About five years ago I consciously willed an art career into existence. At that point I had been working a social services job for about five years. I initially took the job because it wasn’t specifically art related. It was a job I could feel good about — helping people with disabilities — but it wouldn’t tap my creative juices. I had learned many years before when I got a job doing graphic design that being creative at work drained my creative life bars during my down time. This social services job would leave me with enough creative energy to work on my art when I got home, but in reality that wasn’t really happening. Furthermore, the job itself was becoming a frustrating dead end. I had learned that working in a large organization with seven direct bosses wasn’t an environment in which I would thrive. What would my next move be? I was grown up and competent. I felt as though I could do pretty much anything.

Going to grad school to study something pragmatic that would lead directly to a new career was something I considered, but I didn’t really like the idea of taking two years and a lot of debt in order to enter a job market for something I didn’t really want to do anyway. What did I want to do? I wanted to draw, paint, make music, and write. These were the things I had done and wanted to do for my whole life. Art was the realm in which I had the most developed skill and had received the most positive feedback.

At that point I didn’t know where it was going to lead, but I started deliberately putting more effort into making art. After spending most of my 20s thinking that ambition was a character flaw, I was starting to feel it myself. The thing I wanted more than money or respect was to work hard towards something with meaning. That desire to work was now being channeled into making art on a daily basis. I became a factory, cranking it out. I started to pursue shows and I became active in the corner of the art scene that was accessible to me. My initial target was the lower priced market of the Etsy world and art fairs, and I had some success. At that point, Jason Fried, who had been my friend for half my life, hired me to do some chalkboard art in the new offices of 37signals.

Things were going well and they were starting to pick up. I continued to work my job but I was also gaining momentum in art. I felt that I was earning my true identity back, and I continued to work hard, leading to more and more opportunities. Then, in 2012, shortly after I got married, I left my job and entered the wild and unpredictable world of a freelance creative. I got a gig doing “graphic recording” which was ultimately too corporate for me and didn’t last, but I was selling enough work to survive. 37signals hired me to make some art for their short lived Basecamp Breeze product, and that helped considerably. I also worked two nights a week as a door guy at a bar to put some cash in my pocket.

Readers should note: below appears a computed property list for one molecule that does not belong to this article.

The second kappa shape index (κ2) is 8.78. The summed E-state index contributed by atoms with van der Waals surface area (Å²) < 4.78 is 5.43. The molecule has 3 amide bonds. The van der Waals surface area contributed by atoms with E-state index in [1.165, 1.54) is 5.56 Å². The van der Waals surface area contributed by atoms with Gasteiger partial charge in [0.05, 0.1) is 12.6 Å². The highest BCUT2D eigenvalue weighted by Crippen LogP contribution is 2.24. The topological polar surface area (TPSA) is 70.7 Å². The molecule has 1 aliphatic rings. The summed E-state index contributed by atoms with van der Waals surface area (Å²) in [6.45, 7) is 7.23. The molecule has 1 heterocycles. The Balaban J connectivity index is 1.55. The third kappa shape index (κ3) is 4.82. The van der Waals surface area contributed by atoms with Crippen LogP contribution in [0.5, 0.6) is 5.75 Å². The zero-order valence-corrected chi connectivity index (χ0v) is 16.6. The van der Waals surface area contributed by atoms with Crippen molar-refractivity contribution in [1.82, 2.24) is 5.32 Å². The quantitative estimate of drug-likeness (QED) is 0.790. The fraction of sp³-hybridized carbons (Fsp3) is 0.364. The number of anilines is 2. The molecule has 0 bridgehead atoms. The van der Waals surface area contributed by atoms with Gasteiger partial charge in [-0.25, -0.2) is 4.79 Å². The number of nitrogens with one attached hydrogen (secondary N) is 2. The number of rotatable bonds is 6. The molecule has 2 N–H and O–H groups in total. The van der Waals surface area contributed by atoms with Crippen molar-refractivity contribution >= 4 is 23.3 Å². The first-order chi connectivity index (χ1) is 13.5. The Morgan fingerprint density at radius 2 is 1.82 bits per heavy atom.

My work was developing too. As my art became stronger and more detailed, the Etsy and art fair world was becoming less tenable. The hours spent and the financial reward were simply not worth it. Lucky for me (and thanks to social media), the “art world” was beginning to take notice. Tony Fitzpatrick, who had long been a hero to me due to his unpretentious attitude and prolific and beautiful output, contacted me out of the blue and purchased a couple of pieces from me. Soon I was watching Game of Thrones at his house every week with a bunch of other artists, and thanks to Tony I participated in group shows in Los Angeles and New York. No longer was I only showing my art in loft parties for hipster kids, but I was also showing in real galleries.

Then, in late 2013, 37signals hired me part time to illustrate a bunch of stuff, and help roll out their identity change to becoming Basecamp. This gig allowed me to drop the door guy shifts and to turn down the gigs I didn’t really want to do. It is a marriage that continues to this day, and I am forever grateful. You see all that hand drawn stuff all over Basecamp? I did that. I feel a jolt of pride when I get a Basecamp newsletter and it features three of my drawings.

My gig with Basecamp has also enabled me to strengthen my art. I don’t have to make work specifically to sell it. Freed from immediate commercial pressures, I can make the work I want to make. My body of work has grown deeper and stronger. I have now leveled up to the point where I can now have solo shows in galleries. To have a solo show means that a gallery is pretty much putting all of their eggs in your basket for a month. I did a show of small works on paper last August at Adventureland Gallery in Chicago, and currently I have a solo show at one of Chicago’s hottest galleries. Cities, Towns, and Color Fields is the title of my solo show at Vertical Gallery.

I am very proud of this show and I doubt that I would have been able to make it possible without the help of Basecamp. I am still far from where I want to get to in this art and illustration career, but five years ago when I got to work in earnest, I would never have guessed how far I would have come. It may be a “solo’ show, but without my wife, Tony F, Jason F, all the Basecampers, Patrick from Vertical, and all the others who have helped me along the way, I wouldn’t have made it to where I am now.